Phobias of all kinds can be a huge disruption to people's lives. This is not only because of the distressing emotional and physiological symptoms people experience when they encounter the feared situation or trigger. Disruption is also caused by people having to work extremely hard at having to avoid triggers for the phobic response.

Case Study: I had a client who had been terrified of large dogs for as long as he could remember. This capable man in his 30s had spent a lifetime consciously and unconsciously setting up his existence so that he would not not encounter the feared trigger. He based himself in the middle of London (but at a good distance from the Royal Parks so he could avoid running into dogs on their walks). He even avoided travelling by tube for fear of encountering guide dogs on duty. His daily routine had become a study in avoidance and fear. Despite it all being very hard work, he was relatively successful at his avoidance until, as fate would have it, he fell in love and became engaged to a woman who loved dogs, and whose parents owned three large black labradors. At first he would find excuses not to visit his partner's parents but this very quickly caused resentment within the family and became untenable. He forced himself to engage with the visits, but paid a huge psychological price whereby each visit was preceded by a sleepless night of dread. He would feel humiliated and embarrassed at the end of each visit, having sat through Sunday lunch trembling and shaking, unable to eat or converse properly even though the dogs were safely shut in the kennel for the duration of his visit. As a result, he decided for the first time in his life to cease using avoidance as a strategy for his phobia, and seek therapy with me instead. We worked together for 12 sessions in order to:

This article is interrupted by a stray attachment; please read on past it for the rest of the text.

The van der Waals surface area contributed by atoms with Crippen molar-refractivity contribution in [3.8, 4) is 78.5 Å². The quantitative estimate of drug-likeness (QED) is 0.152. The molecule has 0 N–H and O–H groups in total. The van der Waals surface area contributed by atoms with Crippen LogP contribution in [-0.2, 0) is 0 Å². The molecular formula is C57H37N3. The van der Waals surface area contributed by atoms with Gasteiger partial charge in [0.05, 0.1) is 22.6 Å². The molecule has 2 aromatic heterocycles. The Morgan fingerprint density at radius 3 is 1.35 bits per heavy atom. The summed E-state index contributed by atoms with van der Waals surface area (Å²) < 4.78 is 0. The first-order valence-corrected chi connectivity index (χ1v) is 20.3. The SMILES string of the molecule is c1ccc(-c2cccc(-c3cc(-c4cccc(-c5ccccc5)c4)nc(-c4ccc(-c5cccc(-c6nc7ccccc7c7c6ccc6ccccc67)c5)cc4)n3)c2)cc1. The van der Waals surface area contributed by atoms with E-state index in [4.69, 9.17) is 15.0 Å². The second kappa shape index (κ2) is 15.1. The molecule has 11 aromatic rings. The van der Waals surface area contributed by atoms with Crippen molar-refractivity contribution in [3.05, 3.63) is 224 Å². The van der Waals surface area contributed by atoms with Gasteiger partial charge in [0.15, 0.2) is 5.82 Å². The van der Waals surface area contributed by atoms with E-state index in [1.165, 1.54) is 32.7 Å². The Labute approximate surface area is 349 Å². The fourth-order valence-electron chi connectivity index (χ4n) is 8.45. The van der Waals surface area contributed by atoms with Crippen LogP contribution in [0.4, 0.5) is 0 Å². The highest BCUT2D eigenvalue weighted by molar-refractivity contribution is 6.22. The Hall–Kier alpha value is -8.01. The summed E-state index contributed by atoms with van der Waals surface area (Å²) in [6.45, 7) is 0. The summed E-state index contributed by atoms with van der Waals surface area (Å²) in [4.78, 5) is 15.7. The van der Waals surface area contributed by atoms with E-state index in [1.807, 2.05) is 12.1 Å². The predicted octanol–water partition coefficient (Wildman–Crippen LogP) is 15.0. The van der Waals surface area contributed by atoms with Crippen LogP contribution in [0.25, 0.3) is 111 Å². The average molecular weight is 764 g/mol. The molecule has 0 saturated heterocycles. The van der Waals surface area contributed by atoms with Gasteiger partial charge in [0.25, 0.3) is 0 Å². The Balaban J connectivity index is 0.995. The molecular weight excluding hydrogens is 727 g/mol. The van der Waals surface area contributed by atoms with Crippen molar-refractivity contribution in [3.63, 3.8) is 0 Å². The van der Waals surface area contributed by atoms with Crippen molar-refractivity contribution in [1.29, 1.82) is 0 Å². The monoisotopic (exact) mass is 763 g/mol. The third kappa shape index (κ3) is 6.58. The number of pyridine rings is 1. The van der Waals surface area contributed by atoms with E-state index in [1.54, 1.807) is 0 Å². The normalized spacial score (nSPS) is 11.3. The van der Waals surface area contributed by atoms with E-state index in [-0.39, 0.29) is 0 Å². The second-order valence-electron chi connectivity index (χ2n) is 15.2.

• De-sensitise the trigger (ie large dogs) associated with the panic response
  • Enable him to be in the presence of large dogs without the fear of losing control
  • Foster an attitude of relaxed ambivalence about encountering the trigger
  • Replace avoidance with fearlessness and confidence
  • Learn Mindfulness techniques to promote wellbeing and balance in dog situations
  • Equip him with the ability to stroke and pat a dog
  • Develop areas of life that may have been neglected because of the previous avoidance strategy 

The most common three phobias I work with in my practice in Waterloo and Covent Garden are:

  1. Fear of flying (situational type phobia)
  2. Social phobia 
  3. Fear of tunnels (a situational type phobia that has a huge impact on Londoners who suffer from it - many clients who see me previously only transited the city by bus and would avoid the tube)

All of the above, as well as other types of phobia, interfere with a person's normal routine, and can be addressed in therapy.


Length of therapy for Phobias: 6 to 12 appointments of fifty minutes each - depending on an indvidual's particular situation.

Fee: £75 per 50 minute appointment. Reduced fee slots are £45 but limited and based on demonstrated financial need.

Location: Southwark (Waterloo) and Covent Garden.